The Pothunters is a 1902 novel by P. G. Wodehouse. It was Wodehouse's first published novel, and the first of several school stories, this one set at the fictional public school of St. Austin's. The novel follows the lives of several of the schoolboys as they study, take part in their school sports (particularly boxing and running), and enjoy tea in their studies. After the school's sports trophies ('pots' in contemporary slang) are stolen in a burglary, the boys, their masters, and the police join in the hunt for the 'pots'.
The action of the novel takes place at the fictional "Beckford College", a private school for boys; the title alludes to the arrival at the school of a mischievous young boy called Farnie, who turns out to be the uncle of the older "Bishop" Gethryn, a prefect, cricketer and popular figure in the school. His arrival, along with that of another youngster who becomes fag to Gethryn, leads to much excitement and scandal in the school, and the disruption of some important cricket matches.
"To dive into a Wodehouse novel is to swim in some of the most elegantly turned phrases in the English language."--Ben Schott Follow the adventures of Bertie Wooster and his gentleman's gentleman, Jeeves, in this stunning new edition of one of the greatest comic novels in the English language. Bertie must deal with the Market Snodsbury Grammar School prize giving, the broken engagement of his cousin Angela, the wooing of Madeline Bassett by Gussie Fink-Nottle, and the resignation of Anatole, the genius chef. Will he prevail? Only with the aid of Jeeves!
"[Blandings] is an entire world unto itself and, one senses, Wodehouse pours into it his deepest feelings for England." --Stephen Fry The final Uncle Fred novel marks his return to Blandings Castle to relieve Lord Emsworth's woes: a nagging secretary, prankster Church Lads, and a plot to thieve his prize-winning sow. Uncle Fred must serve up his brand of sweetness and light to ensure that everything turns out very capital indeed.
"[Blandings] is an entire world unto itself and, one senses, Wodehouse pours into it his deepest feelings for England."--Stephen Fry The Honourable Galahad Threepwood has decided to write his memoir--a tell-all that could destroy polite society. Everyone wants this manuscript gone, particularly Lord Emsworth's neighbor Sir Gregory Parsloe-Parsloe, who would do anything to keep the story of the prawns buried in the past. But the memoir isn't the only problem. A chorus girl disguised as an heiress, a double-dealing detective, a stolen prize-winning sow, and a crazy ex-secretary are only a few of the complications that must be dealt with before everyone can have their happy ending.
"P. G. Wodehouse wrote the best English comic novels of the century." --Sebastian Faulks Bertram Wooster's interminable banjolele playing has driven Jeeves, his otherwise steadfast gentleman's gentleman, to give notice. The foppish aristocrat cannot survive for long without his Shakespeare-quoting and problem-solving valet, however, and after a narrowly escaped forced marriage, a cottage fire, and a great butter theft, the celebrated literary odd couple are happy to return to the way things were.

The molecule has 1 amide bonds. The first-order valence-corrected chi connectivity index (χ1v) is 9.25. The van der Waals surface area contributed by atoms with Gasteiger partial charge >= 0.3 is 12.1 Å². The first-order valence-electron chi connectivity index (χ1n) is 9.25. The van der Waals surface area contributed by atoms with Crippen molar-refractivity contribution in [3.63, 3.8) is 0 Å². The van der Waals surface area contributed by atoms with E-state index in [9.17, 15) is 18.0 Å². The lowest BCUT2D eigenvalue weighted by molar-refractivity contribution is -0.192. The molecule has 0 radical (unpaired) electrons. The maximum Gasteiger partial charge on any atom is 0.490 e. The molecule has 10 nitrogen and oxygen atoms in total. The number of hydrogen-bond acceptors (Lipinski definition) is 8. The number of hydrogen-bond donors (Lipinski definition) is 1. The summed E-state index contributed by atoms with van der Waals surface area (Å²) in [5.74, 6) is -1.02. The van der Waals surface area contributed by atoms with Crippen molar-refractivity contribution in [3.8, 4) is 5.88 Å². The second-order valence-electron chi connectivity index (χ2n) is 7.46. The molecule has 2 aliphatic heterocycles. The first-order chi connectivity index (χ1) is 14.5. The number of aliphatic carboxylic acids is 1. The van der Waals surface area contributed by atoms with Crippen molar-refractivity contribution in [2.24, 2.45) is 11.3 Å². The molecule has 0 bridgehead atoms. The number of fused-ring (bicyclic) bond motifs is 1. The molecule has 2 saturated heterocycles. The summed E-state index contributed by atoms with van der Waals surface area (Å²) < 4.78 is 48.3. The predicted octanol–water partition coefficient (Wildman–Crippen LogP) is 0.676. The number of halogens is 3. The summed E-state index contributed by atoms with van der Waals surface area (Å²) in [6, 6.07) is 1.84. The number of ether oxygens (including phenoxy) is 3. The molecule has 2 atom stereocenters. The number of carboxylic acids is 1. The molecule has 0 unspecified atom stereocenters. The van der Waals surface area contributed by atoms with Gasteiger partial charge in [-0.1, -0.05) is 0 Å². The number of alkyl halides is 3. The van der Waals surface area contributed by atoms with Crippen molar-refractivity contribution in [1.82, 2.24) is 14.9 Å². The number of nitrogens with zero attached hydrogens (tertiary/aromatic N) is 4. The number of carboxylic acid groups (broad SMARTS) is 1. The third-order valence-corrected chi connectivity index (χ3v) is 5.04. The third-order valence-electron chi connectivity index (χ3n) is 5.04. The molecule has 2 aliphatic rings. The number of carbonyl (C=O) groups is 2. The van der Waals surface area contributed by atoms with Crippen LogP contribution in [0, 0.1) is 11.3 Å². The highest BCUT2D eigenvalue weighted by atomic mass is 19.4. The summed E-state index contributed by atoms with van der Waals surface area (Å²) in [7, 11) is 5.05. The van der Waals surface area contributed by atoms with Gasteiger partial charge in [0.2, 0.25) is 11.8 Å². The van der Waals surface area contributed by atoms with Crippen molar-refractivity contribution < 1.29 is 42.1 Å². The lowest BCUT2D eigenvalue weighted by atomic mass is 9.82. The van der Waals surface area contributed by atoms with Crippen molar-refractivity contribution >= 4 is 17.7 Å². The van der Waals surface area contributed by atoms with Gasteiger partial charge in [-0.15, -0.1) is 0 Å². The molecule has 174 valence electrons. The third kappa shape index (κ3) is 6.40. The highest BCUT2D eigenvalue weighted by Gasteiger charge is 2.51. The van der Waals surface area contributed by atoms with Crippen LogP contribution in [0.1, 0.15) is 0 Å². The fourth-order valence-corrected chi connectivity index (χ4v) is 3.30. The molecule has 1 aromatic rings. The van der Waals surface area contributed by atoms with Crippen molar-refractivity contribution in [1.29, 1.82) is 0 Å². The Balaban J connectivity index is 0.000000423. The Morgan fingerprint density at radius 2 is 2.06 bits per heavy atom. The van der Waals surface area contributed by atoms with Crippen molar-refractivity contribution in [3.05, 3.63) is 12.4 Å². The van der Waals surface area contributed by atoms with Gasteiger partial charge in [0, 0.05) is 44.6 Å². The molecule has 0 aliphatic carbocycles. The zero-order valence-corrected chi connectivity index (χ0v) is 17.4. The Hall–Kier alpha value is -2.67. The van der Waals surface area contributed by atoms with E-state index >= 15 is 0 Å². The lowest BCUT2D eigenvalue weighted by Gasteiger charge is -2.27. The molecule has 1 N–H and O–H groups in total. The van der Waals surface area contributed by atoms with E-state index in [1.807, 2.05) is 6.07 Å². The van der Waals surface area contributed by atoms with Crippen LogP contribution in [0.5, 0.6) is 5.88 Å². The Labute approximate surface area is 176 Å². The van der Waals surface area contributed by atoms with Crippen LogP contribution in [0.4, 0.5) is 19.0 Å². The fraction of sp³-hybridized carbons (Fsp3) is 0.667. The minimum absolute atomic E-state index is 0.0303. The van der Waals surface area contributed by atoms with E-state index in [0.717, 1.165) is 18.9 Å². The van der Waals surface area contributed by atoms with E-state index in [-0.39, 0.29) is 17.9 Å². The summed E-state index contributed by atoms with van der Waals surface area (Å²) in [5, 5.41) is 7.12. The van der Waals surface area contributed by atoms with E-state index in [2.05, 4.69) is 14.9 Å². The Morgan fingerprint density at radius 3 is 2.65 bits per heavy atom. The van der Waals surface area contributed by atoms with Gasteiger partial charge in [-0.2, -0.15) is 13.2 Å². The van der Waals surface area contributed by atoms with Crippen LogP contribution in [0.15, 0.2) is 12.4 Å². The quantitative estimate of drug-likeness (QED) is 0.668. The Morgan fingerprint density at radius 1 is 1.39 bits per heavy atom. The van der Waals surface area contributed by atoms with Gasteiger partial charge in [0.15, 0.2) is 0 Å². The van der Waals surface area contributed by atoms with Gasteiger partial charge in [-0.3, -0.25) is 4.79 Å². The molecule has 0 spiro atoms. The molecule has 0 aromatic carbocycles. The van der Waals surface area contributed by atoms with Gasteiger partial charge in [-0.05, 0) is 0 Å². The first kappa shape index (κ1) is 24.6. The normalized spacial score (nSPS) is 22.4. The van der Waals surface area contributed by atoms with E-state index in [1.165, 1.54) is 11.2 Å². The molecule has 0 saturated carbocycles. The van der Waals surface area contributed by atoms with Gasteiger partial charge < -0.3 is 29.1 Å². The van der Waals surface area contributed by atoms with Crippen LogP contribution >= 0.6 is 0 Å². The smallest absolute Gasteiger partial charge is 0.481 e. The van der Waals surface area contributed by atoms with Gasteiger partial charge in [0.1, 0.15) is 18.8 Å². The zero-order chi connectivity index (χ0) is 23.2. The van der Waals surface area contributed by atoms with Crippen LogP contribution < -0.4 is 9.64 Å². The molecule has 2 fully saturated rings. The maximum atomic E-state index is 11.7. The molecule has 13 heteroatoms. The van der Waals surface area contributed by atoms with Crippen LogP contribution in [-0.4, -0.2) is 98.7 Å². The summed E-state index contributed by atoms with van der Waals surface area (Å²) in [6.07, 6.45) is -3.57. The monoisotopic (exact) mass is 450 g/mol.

A Jeeves and Wooster novel. Thank You, Jeeves is the first novel to feature the incomparable valet Jeeves and his hapless charge Bertie Wooster - and you've hardly started to turn the pages when he resigns over Bertie's dedicated but somewhat untuneful playing of the banjo. In high dudgeon, Bertie disappears to the country as a guest of his chum Chuffy - only to find his peace shattered by the arrival of his ex-fiancée Pauline Stoker, her formidable father and the eminent loony-doctor Sir Roderick Glossop. When Chuffy falls in love with Pauline and Bertie seems to be caught in flagrante, a situation boils up which only Jeeves (whether employed or not) can simmer down...
"[Wodehouse's] entire genius was for being funny." --Douglas Adams Frederick Altamont Cornwallis Twistleton, Fifth Earl of Ickenham, better known as Uncle Fred, is back "to spread sweetness and light" wherever he goes. At the request of Lord Emsworth, Uncle Fred journeys to Blandings Castle to steal the Empress of Blandings before the ill-tempered, egg-throwing Duke of Dunstable can lay claim to her. Disguised as the eminent nerve specialist Sir Roderick Glossop, and with his distressed nephew Pongo in tow, Uncle Fred must not only steal a pig but also reunite a young couple and diagnose various members of the upper class with imaginary mental illnesses, all before his domineering wife realizes he's escaped their country estate.